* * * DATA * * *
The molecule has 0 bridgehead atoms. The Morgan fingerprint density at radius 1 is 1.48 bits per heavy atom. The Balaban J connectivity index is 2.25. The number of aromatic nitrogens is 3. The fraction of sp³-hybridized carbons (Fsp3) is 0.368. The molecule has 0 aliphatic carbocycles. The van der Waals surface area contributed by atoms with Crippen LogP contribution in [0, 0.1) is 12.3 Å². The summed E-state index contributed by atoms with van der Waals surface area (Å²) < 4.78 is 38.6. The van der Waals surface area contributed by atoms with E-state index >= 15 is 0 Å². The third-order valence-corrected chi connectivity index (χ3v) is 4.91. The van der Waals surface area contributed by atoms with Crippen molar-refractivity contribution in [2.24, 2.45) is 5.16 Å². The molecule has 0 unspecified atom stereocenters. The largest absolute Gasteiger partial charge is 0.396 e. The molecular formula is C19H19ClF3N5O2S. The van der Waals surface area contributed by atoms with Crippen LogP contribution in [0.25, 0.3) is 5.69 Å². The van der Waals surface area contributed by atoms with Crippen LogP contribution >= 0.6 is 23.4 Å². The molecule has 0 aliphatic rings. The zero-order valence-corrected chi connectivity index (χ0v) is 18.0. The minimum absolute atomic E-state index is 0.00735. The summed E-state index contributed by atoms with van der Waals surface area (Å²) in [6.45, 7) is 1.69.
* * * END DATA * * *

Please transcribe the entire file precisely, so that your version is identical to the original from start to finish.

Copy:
The molecule has 0 bridgehead atoms. The Morgan fingerprint density at radius 1 is 1.48 bits per heavy atom. The Balaban J connectivity index is 2.25. The number of aromatic nitrogens is 3. The fraction of sp³-hybridized carbons (Fsp3) is 0.368. The molecule has 0 aliphatic carbocycles. The van der Waals surface area contributed by atoms with Crippen LogP contribution in [0, 0.1) is 12.3 Å². The summed E-state index contributed by atoms with van der Waals surface area (Å²) < 4.78 is 38.6. The van der Waals surface area contributed by atoms with E-state index >= 15 is 0 Å². The third-order valence-corrected chi connectivity index (χ3v) is 4.91. The van der Waals surface area contributed by atoms with Crippen molar-refractivity contribution in [2.24, 2.45) is 5.16 Å². The molecule has 0 unspecified atom stereocenters. The largest absolute Gasteiger partial charge is 0.396 e. The molecular formula is C19H19ClF3N5O2S. The van der Waals surface area contributed by atoms with Crippen LogP contribution in [0.25, 0.3) is 5.69 Å². The van der Waals surface area contributed by atoms with Crippen LogP contribution >= 0.6 is 23.4 Å². The molecule has 0 aliphatic rings. The zero-order valence-corrected chi connectivity index (χ0v) is 18.0. The minimum absolute atomic E-state index is 0.00735. The summed E-state index contributed by atoms with van der Waals surface area (Å²) in [6.45, 7) is 1.69.